But the woods have no sleeping bags, not shovels or picks or coils of ropes---the stuff you find in every backyard shed in the developed world.

And you know that you cannot burn green wood, right. You won't be very happy if you go around cutting down live trees and trying to burn them. They will smoke and pop, but not give much warmth.

How many picket fences are there in your neighborhood? Most of them unpainted, right? Aged firewood, there for the taking! Sure the groceries will be raided, but there won't be much pressure yet at the clothing stores, and clothing is one thing that is cheap in the suburbs but a rare treasure if you have to make your own underwear. Good luck with that.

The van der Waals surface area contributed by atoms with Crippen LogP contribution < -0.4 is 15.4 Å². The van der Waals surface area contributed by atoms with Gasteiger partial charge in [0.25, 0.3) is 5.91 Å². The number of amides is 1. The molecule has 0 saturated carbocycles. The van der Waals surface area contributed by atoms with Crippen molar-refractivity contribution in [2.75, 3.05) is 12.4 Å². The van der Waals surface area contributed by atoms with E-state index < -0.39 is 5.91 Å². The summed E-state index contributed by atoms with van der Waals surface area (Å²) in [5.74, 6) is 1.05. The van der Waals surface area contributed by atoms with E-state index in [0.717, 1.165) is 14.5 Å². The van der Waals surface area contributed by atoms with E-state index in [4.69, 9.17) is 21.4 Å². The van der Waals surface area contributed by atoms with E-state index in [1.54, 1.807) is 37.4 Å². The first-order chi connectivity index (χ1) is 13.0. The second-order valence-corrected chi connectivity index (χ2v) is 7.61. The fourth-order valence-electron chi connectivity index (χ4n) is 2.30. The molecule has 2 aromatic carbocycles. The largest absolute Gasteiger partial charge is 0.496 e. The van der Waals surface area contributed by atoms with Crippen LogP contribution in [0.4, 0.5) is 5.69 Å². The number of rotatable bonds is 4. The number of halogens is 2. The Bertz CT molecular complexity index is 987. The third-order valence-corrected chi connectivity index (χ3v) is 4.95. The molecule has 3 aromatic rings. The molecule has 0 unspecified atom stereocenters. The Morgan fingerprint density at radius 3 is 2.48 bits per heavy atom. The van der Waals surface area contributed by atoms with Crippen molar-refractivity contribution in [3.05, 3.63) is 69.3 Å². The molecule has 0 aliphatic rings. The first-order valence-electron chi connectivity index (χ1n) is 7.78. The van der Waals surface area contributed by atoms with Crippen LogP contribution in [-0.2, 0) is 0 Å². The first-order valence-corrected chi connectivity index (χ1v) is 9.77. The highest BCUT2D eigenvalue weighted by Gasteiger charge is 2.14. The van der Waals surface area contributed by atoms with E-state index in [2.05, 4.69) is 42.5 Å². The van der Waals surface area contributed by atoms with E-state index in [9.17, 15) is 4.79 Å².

And food. Most of the accessible wilderness will be hunted and fished out in a couple of weeks, by all the rambo types. But deserted freeway right-of-ways will host deer and wild cattle. And rooftops will collect rainwater; many of them even have drainspouts built in for you.

Most importantly, the suburbs have people. Most of them law-biding. Nurses, doctors, dentists, pipefitters, scientists, gardeners, and musicians. All kinds of people, and most of them looking to share their skills with you. Oh yeah, almost forgot: hot chicks. No hot chicks in the woods. Biker chicks maybe.

In short, the wilderness will turn a tense situation into a life-threatening one. Why, why, why would you leave all your resources and your social safety network, in the middle of a catastrophe, to go live in the woods.

As the philosopher said, life in the jungle is nasty, cruel, brutish, and short.




everyone will be raiding supermarkets for food that will spoil
in a day, go to agway get plants and seeds.